Human rights groups challenge Israel’s use of torture
In November, three Israeli human rights groups filed a “contempt of court” motion to the Israeli High Court of Justice (HCJ) against the Government of Israel and the Israel Security Agency (ISA, previously the General Security Service).The motion concerns a policy the petitioners argue grants permission for ISA interrogators to torture Palestinian suspects of terrorism.12 According to the motion, this policy is in fundamental violation not only of international law, but of an HCJ judgment from 1999.

The 1999 judgment established that the ISA had no legal power to use “physical means of interrogation”, which exceed the rules of a “reasonable and fair” investigation and cause suffering to the persons interrogated. Despite this, the judgment ruled that interrogators who exceed their authority and use “physical pressure” may not be held criminally responsible, if it is revealed, in retrospect, that such use was carried out in exceptional circumstances, such as the “ticking bomb” case.

In the current motion, the human rights organizations submitted evidence indicating that the ISA has adopted a procedure for the pre-authorization of illegal physical means of interrogation. The evidence includes testimonies of ISA interrogators from court proceedings, public responses by the ISA, as well as testimonies from Palestinian victims.


Access and Movement
The blockade on the Gaza Strip severely intensified
Following the resumption of violence on 4 November, Israel has intensified the closure regime imposed since June 2007 to an unprecedented level. As a result, the functioning crossings (Kerem Shalom, Nahal Oz and a conveyor belt next to Karni) have remained closed since then, except for six days during which limited quantities of food, industrial fuel, animal feed and a few other essential items were allowed in.

Due to the intensified closure, the average daily number of truckloads reached a new low in November, following the one recorded in October 2008: 23 truckloads compared to 123; an 81% decline. The November average compares to 475 in May 2007, before the Hamas take-over of the Gaza Strip and 631 in December 2005, before the Palestinian legislative elections won by Hamas. Imports in November represented only 4% of the December 2005 level (13,430 truckloads), 5% of the May 2007 level (10,921 truckloads) and 12% of the July 2008 level (5,028 truckloads), the month after the 19 June truce. Exports have been barred since February 2008.

Of the 579 truckloads that entered during November, the majority carried food supplies (80%). The remaining truckloads carried fuel supplies, including petrol, diesel and cooking gas (7%) and other commodities such as hygiene/cleaning supplies, medical supplies, agricultural materials, construction materials, etc. Ninety-seven of the 579 truckloads carried humanitarian aid.


Chart 2: Total monthly imports entering into the Gaza Strip.

During the month, access to basic needs, including food and water, was increasingly difficult and daily lives were disrupted due to the lack of electricity, water and basic goods. Meat, dairy products and vegetables and most fruit were hard to find. The closure of the crossings has hindered the regular delivery of humanitarian food assistance. UNRWA, the largest aid agency in Gaza, suspended food distribution for five days, to 750,000 Gazans, due to lack of food supplies. Furthermore, UNRWA was denied entry for computers for use in its health centres, emergency and gender programmes. Lubricant oil for water pumps, generators and vehicles - including ambulances and sanitation vehicles – were also denied entry, jeopardizing the stability of some UNRWA operations.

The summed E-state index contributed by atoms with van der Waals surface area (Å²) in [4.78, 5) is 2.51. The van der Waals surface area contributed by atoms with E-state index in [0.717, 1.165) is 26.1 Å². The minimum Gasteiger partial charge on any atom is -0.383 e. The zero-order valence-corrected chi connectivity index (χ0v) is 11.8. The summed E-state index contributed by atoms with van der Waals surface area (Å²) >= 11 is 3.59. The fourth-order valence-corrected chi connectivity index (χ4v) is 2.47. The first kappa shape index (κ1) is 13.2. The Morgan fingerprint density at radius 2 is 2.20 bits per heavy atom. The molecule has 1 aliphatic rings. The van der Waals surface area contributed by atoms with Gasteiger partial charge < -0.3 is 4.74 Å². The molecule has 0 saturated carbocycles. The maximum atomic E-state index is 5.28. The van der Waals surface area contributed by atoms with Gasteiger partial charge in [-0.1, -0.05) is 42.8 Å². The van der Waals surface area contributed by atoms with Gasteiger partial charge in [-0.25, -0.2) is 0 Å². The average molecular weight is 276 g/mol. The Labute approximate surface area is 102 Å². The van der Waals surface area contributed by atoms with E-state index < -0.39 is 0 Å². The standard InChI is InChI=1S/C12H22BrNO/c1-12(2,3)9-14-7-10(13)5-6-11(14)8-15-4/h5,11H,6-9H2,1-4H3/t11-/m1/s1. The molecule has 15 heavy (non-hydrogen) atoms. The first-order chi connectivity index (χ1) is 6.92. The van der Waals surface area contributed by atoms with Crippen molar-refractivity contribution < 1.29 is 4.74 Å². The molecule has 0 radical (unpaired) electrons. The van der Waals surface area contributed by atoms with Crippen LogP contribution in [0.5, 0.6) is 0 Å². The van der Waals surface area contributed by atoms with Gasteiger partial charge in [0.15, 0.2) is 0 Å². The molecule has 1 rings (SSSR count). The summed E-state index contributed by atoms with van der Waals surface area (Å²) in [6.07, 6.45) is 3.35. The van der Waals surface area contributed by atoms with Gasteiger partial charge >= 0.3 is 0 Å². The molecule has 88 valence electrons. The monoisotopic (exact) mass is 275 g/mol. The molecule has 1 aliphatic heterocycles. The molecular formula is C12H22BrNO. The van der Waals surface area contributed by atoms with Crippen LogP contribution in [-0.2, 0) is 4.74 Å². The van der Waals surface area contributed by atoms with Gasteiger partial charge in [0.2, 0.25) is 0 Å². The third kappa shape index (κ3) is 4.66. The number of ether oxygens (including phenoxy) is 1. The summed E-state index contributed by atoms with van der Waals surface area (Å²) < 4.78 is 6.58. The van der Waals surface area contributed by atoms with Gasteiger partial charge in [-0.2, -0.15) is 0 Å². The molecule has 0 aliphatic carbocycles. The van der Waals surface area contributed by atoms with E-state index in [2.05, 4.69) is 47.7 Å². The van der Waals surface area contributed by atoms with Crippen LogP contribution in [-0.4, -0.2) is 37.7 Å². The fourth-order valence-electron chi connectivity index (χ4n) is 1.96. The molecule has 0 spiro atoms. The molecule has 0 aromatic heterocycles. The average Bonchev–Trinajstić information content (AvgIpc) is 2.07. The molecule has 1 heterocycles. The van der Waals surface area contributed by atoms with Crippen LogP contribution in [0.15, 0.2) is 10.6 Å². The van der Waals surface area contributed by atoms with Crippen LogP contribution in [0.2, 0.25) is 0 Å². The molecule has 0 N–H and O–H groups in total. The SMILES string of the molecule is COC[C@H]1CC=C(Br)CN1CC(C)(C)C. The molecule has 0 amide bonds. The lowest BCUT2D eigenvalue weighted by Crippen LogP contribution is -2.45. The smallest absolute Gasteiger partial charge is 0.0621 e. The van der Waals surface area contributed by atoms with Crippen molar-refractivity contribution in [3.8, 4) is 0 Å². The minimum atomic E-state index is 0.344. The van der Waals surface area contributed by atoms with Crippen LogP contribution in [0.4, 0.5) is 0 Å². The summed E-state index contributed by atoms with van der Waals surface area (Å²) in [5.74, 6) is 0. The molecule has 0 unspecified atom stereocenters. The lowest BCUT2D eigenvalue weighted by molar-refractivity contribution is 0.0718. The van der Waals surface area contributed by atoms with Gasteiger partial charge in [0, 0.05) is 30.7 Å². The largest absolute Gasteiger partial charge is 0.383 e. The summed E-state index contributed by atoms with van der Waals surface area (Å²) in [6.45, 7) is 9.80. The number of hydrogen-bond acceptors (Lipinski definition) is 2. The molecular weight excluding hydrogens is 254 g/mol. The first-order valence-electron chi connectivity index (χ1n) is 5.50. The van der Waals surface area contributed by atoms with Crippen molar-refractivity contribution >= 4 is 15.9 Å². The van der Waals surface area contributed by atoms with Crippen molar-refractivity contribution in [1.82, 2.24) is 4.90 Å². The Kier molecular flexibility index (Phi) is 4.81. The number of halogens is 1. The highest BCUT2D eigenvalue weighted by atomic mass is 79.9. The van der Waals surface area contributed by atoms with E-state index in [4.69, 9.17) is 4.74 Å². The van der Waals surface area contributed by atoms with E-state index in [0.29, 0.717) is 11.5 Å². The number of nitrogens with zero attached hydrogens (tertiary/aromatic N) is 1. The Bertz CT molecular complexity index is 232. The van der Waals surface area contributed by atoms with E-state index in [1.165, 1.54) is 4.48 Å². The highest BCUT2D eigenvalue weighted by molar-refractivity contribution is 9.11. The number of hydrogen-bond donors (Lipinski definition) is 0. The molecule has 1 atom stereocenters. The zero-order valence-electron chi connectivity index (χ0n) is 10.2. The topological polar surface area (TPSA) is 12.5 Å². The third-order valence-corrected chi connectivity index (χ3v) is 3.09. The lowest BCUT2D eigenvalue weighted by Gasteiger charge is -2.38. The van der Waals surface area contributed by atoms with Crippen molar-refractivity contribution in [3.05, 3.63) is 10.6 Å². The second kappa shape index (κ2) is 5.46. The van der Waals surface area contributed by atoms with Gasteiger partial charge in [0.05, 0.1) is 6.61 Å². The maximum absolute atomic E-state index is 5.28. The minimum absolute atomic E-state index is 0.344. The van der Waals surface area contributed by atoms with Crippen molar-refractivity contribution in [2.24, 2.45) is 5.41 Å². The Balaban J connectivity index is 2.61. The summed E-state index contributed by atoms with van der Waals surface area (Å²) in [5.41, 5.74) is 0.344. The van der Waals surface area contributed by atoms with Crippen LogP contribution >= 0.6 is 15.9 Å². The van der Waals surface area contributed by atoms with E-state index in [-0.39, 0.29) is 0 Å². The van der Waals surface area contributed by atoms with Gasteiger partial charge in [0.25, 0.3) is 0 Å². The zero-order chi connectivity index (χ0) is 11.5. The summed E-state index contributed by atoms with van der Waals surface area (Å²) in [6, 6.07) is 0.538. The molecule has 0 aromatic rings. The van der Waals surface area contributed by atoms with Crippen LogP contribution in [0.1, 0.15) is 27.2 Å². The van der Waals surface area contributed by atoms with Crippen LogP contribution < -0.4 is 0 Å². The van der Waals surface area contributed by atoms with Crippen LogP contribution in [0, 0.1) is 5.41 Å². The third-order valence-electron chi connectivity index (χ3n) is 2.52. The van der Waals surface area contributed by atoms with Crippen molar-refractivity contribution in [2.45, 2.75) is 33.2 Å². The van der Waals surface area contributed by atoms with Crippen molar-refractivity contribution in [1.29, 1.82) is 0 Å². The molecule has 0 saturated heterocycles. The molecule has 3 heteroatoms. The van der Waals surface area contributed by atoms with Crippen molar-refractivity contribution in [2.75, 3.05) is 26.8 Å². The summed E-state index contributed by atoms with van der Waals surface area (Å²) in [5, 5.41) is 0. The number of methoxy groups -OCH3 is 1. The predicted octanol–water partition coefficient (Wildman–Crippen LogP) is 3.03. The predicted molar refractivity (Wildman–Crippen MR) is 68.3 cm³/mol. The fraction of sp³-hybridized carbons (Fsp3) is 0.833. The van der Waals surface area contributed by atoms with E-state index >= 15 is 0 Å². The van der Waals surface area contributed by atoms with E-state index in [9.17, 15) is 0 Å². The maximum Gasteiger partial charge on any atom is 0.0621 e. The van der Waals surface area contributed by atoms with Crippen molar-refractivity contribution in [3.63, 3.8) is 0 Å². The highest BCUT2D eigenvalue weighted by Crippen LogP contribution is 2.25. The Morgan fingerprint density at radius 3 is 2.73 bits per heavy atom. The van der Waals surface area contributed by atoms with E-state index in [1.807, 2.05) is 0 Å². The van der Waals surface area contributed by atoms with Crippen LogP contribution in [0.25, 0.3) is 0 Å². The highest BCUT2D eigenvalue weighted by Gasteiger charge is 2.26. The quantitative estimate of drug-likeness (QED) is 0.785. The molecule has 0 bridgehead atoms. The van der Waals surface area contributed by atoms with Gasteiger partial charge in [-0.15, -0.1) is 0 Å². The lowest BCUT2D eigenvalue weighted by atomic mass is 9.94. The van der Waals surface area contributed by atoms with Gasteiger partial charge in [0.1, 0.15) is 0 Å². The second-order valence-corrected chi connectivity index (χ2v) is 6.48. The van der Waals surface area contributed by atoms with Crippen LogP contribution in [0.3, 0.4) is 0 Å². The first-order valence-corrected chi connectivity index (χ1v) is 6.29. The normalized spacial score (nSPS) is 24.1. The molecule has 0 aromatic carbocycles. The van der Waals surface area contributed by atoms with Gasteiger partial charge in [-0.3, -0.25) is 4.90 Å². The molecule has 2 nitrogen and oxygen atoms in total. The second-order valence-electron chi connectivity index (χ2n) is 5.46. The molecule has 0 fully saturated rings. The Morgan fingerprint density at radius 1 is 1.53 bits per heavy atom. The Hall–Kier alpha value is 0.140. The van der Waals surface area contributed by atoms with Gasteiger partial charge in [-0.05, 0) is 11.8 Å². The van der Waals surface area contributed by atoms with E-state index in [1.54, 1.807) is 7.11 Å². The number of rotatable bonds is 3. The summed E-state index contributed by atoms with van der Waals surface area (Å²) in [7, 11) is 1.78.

Fuel shortages in the Gaza Strip
Fuel imports were reduced during November as a result of the tightened closure on Nahal Oz fuel pipeline, the only line to import fuel from Israel into the Gaza Strip. The crossing was only partially opened on seven out of 25 scheduled days during the month, allowing the entry of 124,410 litres of petrol, 262,400 litres of diesel, 756 tonnes of cooking gas and 2,223,250 litres of industrial gas for the Gaza Power Plant (GPP). These amounts represented only 4% of petrol, 3% of diesel, 10% of cooking gas and 16 % of industrial gas daily needs.

By the end of November, no Israeli diesel or petrol was available at gas stations in Gaza. However, the transfer of Egyptian fuel to Gaza through the Rafah tunnels meant that some diesel and petrol was available.The Gas Stations Owners Association reported that a daily average of 100,000 litres of diesel and 10,000 litres of petrol was transferred through the tunnels during November 2008.


Chart 3: Total monthly fuel imports (excluding industrial gas) entering through Nahal Oz Crossing



Daily power cuts continued as a result of lack of fuel and spare parts
As a result of the tightened closure on Nahal Oz Crossing beginning on 5 November, the Gaza Power Plant (GPP) ceased functioning on 9 and 10 November due to the lack of industrial fuel. On 11 November, the GPP was able to resume operations following a limited supply of fuel but the electricity production was again suspended on 13 November. Limited amounts of fuel entered again on 24 November, however the GPP could not operate as the turbine batteries were damaged and were no longer functioning due to prolonged lack of use. By 26 November, plant engineers managed to adapt car batteries as temporary replacements but with the risk of causing definitive damage to the turbines. The electricity production remains precarious and the plant urgently needs more than 100 items of spare parts and tools. More than US$ 800,000 worth of tools and new supplies have already been procured and are waiting in Israel to enter Gaza. Although the power plant resumed operations on 26 November, output was down to just one turbine. The GPP was again closed on 30 November and the GEDCO (Electricity Company) re-instituted a load-sharing programme.